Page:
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Sometimes the original doesn’t cut it; a look at our favourite covers

Throughout the history of popular music, artists have been releasing their own performances of pre-existing songs. Cover songs can act as a tribute,and reshape the songs in ways that we may not have thought possible. Often times the cover can become more popular than the original. The Gateway takes a look at our favourite cover songs.

“Black History Month”– Metric (made famous by Death From Above 1979)

It takes a great group of musicians to take an alt-punk song best known for its pounding drums and screaming vocals and recreate it using soothing piano chords and silky smooth vocals. Metric took a track draped in the heavy cloak of Death From Above 1979’s signature sound and remade it into a beautifully sad listening experience when they covered “Black History Month.” This cover is a great example of what all covers should aspire to be: an homage to the original track, but also a complete departure from everything that made the original great. The haunting vocals of Emily Haines breath a different kind of life into this track, perfect complementing the piano to bring us a slow but purposeful expression of the pain felt throughout the song. “Black History Month” will go down as one of the most iconic instances of a Canadian band covering another Canadian band, and rightly so. –Jason Timmons

“They’re Red Hot” – Red Hot Chili Peppers (made famous by Robert Johnson)

You would think a song with the name of “They’re Red Hot” would be a match made in heaven for Red Hot Chili Peppers to cover. But, no, you’d be wrong. Robert Johnson’s 1936 blues track is the polar opposite of what comes to mind of when you think of the early 90’s Chili Peppers. However, that did not stop the band for making one of the most wildly original covers of recent memory. The band jacks up the tempo to around a million BPM and proceeds to go bat-shit insane. Anthony Kiedis’ vocals range from just barely coherent to sounding like scat improv on coke. The end result is nothing short of fascinating, as the band’s take breaths new life into this track, albeit new life that is dangerously unstable with a stimulant problem. –Sam Beetham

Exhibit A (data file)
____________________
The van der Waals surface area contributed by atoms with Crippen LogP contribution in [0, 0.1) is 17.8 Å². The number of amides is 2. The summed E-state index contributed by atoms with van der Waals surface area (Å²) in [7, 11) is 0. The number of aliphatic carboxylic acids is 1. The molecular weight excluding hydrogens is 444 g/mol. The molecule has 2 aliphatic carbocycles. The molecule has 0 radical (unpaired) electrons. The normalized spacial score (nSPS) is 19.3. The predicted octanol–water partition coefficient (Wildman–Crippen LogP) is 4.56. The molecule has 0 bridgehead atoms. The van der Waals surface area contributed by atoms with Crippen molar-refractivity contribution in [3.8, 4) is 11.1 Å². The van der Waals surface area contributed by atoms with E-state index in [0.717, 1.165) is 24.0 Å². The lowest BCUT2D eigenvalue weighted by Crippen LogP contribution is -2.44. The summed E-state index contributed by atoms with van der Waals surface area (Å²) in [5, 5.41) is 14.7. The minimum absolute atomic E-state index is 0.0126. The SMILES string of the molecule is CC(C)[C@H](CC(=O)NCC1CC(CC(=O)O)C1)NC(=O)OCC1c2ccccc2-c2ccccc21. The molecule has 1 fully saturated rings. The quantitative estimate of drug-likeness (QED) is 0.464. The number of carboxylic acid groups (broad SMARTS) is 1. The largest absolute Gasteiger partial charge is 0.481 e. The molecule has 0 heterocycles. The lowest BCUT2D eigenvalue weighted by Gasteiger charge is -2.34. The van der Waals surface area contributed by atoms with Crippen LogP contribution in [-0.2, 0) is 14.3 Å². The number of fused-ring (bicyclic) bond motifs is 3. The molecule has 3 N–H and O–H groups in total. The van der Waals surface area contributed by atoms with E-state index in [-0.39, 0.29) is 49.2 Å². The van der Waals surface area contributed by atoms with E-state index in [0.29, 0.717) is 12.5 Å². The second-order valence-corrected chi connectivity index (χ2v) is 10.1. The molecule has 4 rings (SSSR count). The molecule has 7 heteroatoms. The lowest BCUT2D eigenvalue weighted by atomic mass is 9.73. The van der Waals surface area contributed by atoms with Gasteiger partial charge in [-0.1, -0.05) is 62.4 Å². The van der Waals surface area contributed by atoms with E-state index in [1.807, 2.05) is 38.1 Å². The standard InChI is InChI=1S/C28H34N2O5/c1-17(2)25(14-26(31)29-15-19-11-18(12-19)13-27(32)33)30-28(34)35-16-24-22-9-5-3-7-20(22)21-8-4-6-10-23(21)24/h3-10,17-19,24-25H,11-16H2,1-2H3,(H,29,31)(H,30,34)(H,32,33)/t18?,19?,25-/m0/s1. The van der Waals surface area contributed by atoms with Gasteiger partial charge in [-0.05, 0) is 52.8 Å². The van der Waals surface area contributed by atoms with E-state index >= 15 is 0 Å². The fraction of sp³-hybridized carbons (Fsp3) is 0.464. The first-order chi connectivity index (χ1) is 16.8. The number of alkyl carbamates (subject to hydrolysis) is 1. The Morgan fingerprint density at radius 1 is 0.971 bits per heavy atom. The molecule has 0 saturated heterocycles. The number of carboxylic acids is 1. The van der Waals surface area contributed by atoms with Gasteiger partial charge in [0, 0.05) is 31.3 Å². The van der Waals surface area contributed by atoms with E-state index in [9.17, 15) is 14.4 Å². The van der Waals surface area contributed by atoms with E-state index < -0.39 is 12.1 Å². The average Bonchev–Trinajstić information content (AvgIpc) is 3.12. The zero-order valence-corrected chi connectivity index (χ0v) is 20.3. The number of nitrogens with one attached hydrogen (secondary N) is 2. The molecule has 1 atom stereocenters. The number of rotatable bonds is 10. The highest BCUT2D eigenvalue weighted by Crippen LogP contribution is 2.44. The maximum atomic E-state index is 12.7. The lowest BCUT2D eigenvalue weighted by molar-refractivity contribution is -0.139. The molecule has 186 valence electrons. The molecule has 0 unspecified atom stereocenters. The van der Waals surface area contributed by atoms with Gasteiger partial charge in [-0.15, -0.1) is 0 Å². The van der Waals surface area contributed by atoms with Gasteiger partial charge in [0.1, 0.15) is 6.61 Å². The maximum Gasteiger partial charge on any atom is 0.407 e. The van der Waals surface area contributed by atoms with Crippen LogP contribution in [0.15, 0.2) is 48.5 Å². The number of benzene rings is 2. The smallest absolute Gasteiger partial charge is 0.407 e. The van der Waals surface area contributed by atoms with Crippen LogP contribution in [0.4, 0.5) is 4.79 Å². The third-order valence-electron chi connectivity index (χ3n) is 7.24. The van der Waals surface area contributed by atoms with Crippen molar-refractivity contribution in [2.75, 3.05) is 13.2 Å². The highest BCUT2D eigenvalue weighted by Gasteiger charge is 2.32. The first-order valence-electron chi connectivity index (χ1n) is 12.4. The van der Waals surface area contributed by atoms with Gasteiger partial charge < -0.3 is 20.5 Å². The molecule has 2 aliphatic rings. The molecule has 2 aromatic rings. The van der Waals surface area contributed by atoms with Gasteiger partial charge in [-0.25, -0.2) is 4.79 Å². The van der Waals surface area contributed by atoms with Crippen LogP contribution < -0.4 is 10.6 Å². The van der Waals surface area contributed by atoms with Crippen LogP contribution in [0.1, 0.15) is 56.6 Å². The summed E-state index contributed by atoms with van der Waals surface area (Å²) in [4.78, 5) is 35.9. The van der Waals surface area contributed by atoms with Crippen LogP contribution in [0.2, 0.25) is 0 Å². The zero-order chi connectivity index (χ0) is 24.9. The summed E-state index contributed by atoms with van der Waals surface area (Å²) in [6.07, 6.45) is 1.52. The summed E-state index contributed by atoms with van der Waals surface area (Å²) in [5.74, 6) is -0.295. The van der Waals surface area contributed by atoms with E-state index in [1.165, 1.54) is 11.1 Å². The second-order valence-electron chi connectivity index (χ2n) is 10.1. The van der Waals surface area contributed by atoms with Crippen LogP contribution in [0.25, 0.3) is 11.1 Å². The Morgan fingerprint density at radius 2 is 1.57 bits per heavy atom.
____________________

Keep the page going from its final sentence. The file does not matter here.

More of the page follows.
“Skinny Love”– Birdy (made famous by Bon Iver)

Who else but teenage songstress Birdy, can masterfully mold an already beautiful melody into something even more bone-chillingly magical?  Birdy’s sultry tones enhance her glass-like vocals, forming the song into a fragile masterpiece. If you are beyond sad before listening to this song, you will wind up being even more upset afterwards. Although it is almost impossible to top Bon Iver’s ultra-high register, Birdy’s notes somehow make you miss even your dead goldfish from 5th grade. It is undeniably better than the original, because nothing turns on the feels more than those achy falsettos. –Raylene Lung

“Me and Bobby McGee” –Janis Joplin (made famous by Kris Kristofferson)

The exceptional, late Janis Joplin recorded this song in 1970, shortly before her death by heroin, and it reached the #1 Billboard Top 100’s following her death: her first #1 hit. Originally written by Kris Kristofferson, Joplin’s soul-driven, powerful vocals and pleasan-tly nostalgic instrumentation breathes new life into the song. The famous phrase “I’d trade all of my tomorrow’s for one single yesterday” gives the listener an air of hope, yet profound sadness as this amazing talent with her infectious smile and calming presence left the music scene too early at age 27. She truly owned this song with everything she had, and it poignantly shows.  –Alyssa Demers

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